For all of you still having to “fight” for more active play/yoga/mindfulness/nature time with early learners, check out this must-read-and-share article in the Washington Post: The decline of play in preschoolers — and the rise in sensory issues.
It succinctly illustrates, with cited research, why ALL early childhood educators should be nurturing responsive whole child engaging activities, a la programs like the Movement & Mindfulness™ Curriculum, and not be focused on academics. It also includes statistics to show the long-term damage being done by developmentally inappropriate practices.
Preschool years are not only optimal for children to learn through play, but also a critical developmental period. If children are not given enough natural movement and play experiences, they start their academic careers with a disadvantage. They are more likely to be clumsy, have difficulty paying attention, trouble controlling their emotions, utilize poor problem-solving methods, and demonstrate difficulties with social interactions. We are consistently seeing sensory, motor, and cognitive issues pop up more and more in later childhood, partly because of inadequate opportunities to move and play at an early age.
Peter Gray, PhD, research professor at Boston College, and author of Free to Learn (Basic Books, 2013) offers a synopsis of the research of the negative effects of academic preschools and kindergartens in his article in Psychology Today: Early Academic Training Produces Long-Term Harm. The biological fact is that children are born with instinctive drives to educate themselves through play and exploration. When we interfere or try to impose rather than support those innate impulses, we stop the natural learning process and damage the child’s confidence, ease, joy, and creative, critical thinking. What makes this so frustrating and infuriating is that this research has been around for decades!
In a well-controlled experiment, begun by David Weikart and his colleagues in 1967, sixty eight high-poverty children living in Ypsilanti, Michigan, were assigned to one of three types of nursery schools: Traditional (play-based), High/Scope (which was like the traditional but involved more adult guidance), and Direct Instruction (where the focus was on teaching reading, writing, and math, using worksheets and tests). The initial results of this experiment were similar to those of other such studies. Those in the direct-instruction group showed early academic gains, which soon vanished. This study, however, also included follow-up research when the participants were 15 years old and again when they were 23 years old. At these ages there were no significant differences among the groups in academic achievement, but large, significant differences in social and emotional characteristics.
Thankfully, in Germany, they paid attention to the research and adapted their early learning programs accordingly:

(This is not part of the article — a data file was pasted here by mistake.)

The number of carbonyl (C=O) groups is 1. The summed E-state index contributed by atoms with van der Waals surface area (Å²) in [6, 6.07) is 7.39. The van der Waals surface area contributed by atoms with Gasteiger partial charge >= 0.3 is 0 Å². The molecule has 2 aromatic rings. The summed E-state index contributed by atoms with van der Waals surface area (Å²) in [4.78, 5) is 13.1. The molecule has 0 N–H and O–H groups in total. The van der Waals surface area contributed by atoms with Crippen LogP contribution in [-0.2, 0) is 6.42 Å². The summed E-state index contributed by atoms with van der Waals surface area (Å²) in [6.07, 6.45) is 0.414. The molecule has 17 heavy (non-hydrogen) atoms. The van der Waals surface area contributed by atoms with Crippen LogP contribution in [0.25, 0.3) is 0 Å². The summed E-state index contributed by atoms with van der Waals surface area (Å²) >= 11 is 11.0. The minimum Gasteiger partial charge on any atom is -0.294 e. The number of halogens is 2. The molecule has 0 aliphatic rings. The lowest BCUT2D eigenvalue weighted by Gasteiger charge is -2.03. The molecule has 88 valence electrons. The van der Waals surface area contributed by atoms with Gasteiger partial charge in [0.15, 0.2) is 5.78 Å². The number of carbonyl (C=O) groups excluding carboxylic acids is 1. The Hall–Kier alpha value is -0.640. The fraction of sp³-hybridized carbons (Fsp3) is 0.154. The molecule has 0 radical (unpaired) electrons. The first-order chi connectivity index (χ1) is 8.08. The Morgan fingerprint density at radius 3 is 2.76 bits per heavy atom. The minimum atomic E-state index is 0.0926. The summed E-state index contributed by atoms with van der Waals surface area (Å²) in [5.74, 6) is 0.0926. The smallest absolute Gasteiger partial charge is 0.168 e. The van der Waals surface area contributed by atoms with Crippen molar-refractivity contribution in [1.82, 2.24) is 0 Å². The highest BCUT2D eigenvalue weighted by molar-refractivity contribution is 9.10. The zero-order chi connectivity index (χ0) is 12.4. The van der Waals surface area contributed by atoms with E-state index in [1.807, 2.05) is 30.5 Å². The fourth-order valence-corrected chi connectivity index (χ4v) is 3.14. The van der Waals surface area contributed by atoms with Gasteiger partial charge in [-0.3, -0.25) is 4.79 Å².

A study with similar outcomes was done in Germany where play-based kindergartens were being transformed into early learning centers in the 1970s. The study compared 50 kindergarten classes using each of the two approaches. The children were followed through grade four, and those from the play-based programs excelled over the others on all 17 measures, including being more advanced in reading and mathematics and being better adjusted socially and emotionally in school. As a result the German kindergartens again became play based.
With ample proof that an academic focus in early learning is detrimental, it’s mind boggling how direct instruction for math and reading continues to proliferate?! Defending the Early Years, and Alliance for Childhood ask the same question in their article: Reading Instruction in Kindergarten: Little to Gain, Much to Lose. In it, they reveal that, on the committees that wrote and reviewed the new Common Core School Standards (CCSS), there is not one K-3rd grade teacher or an early childhood professional. Nor is there any actual evidence that the standards are based on research.
I can’t explain this total disregard for valid research but I do know it means we need to continue to push back – harder. If you, as parent, teacher, therapist, need support for fighting this battle, reach out to us and feel free to use any resources from our website!
To summarize, here’s what the EXPERTS say and encourage you to be doing:
Children learn best when they are engaged in activities geared to their developmental levels, prior experiences, and current needs. As they construct their ideas through play and hands-on activities that make sense to them, children’s knowledge builds in a gradual progression that is solid and unshakable. They build a foundation of meaning that provides the basis for understanding concepts in language, literacy, math, science and the arts. In active learning, their capacities for language development, social and emotional awareness, problem solving, self-regulation, creativity, and original thinking develop, transforming them into effective learners.